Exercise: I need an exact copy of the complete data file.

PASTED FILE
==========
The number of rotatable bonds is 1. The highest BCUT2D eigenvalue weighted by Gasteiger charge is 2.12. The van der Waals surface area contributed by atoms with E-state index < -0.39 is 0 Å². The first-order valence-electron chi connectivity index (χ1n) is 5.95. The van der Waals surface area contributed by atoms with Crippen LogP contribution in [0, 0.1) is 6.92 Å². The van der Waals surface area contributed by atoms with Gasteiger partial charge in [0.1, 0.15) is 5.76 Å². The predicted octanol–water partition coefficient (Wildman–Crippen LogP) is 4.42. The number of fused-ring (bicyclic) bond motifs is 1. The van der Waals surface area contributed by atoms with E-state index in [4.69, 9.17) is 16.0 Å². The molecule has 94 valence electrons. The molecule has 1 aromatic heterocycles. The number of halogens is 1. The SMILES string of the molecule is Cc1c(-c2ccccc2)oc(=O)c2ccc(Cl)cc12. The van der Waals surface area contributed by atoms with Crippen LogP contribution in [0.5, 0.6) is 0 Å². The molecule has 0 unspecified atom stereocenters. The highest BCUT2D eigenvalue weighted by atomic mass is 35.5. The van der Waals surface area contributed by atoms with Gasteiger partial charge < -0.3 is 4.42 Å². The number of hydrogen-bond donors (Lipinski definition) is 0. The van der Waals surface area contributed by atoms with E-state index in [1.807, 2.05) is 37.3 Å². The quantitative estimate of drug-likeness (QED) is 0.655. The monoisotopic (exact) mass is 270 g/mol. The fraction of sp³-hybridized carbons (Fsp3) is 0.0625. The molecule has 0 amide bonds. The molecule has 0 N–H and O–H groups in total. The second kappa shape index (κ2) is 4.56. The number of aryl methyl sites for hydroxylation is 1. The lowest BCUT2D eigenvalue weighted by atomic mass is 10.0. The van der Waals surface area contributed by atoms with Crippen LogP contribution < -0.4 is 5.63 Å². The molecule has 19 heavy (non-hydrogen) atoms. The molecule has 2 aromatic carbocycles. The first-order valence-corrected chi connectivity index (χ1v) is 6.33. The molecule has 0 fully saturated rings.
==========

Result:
The number of rotatable bonds is 1. The highest BCUT2D eigenvalue weighted by Gasteiger charge is 2.12. The van der Waals surface area contributed by atoms with E-state index < -0.39 is 0 Å². The first-order valence-electron chi connectivity index (χ1n) is 5.95. The van der Waals surface area contributed by atoms with Crippen LogP contribution in [0, 0.1) is 6.92 Å². The van der Waals surface area contributed by atoms with Gasteiger partial charge in [0.1, 0.15) is 5.76 Å². The predicted octanol–water partition coefficient (Wildman–Crippen LogP) is 4.42. The number of fused-ring (bicyclic) bond motifs is 1. The van der Waals surface area contributed by atoms with E-state index in [4.69, 9.17) is 16.0 Å². The molecule has 94 valence electrons. The molecule has 1 aromatic heterocycles. The number of halogens is 1. The SMILES string of the molecule is Cc1c(-c2ccccc2)oc(=O)c2ccc(Cl)cc12. The van der Waals surface area contributed by atoms with Crippen LogP contribution in [0.5, 0.6) is 0 Å². The molecule has 0 unspecified atom stereocenters. The highest BCUT2D eigenvalue weighted by atomic mass is 35.5. The van der Waals surface area contributed by atoms with Gasteiger partial charge < -0.3 is 4.42 Å². The number of hydrogen-bond donors (Lipinski definition) is 0. The van der Waals surface area contributed by atoms with E-state index in [1.807, 2.05) is 37.3 Å². The quantitative estimate of drug-likeness (QED) is 0.655. The monoisotopic (exact) mass is 270 g/mol. The fraction of sp³-hybridized carbons (Fsp3) is 0.0625. The molecule has 0 amide bonds. The molecule has 0 N–H and O–H groups in total. The second kappa shape index (κ2) is 4.56. The number of aryl methyl sites for hydroxylation is 1. The lowest BCUT2D eigenvalue weighted by atomic mass is 10.0. The van der Waals surface area contributed by atoms with Crippen LogP contribution < -0.4 is 5.63 Å². The molecule has 19 heavy (non-hydrogen) atoms. The molecule has 2 aromatic carbocycles. The first-order valence-corrected chi connectivity index (χ1v) is 6.33. The molecule has 0 fully saturated rings.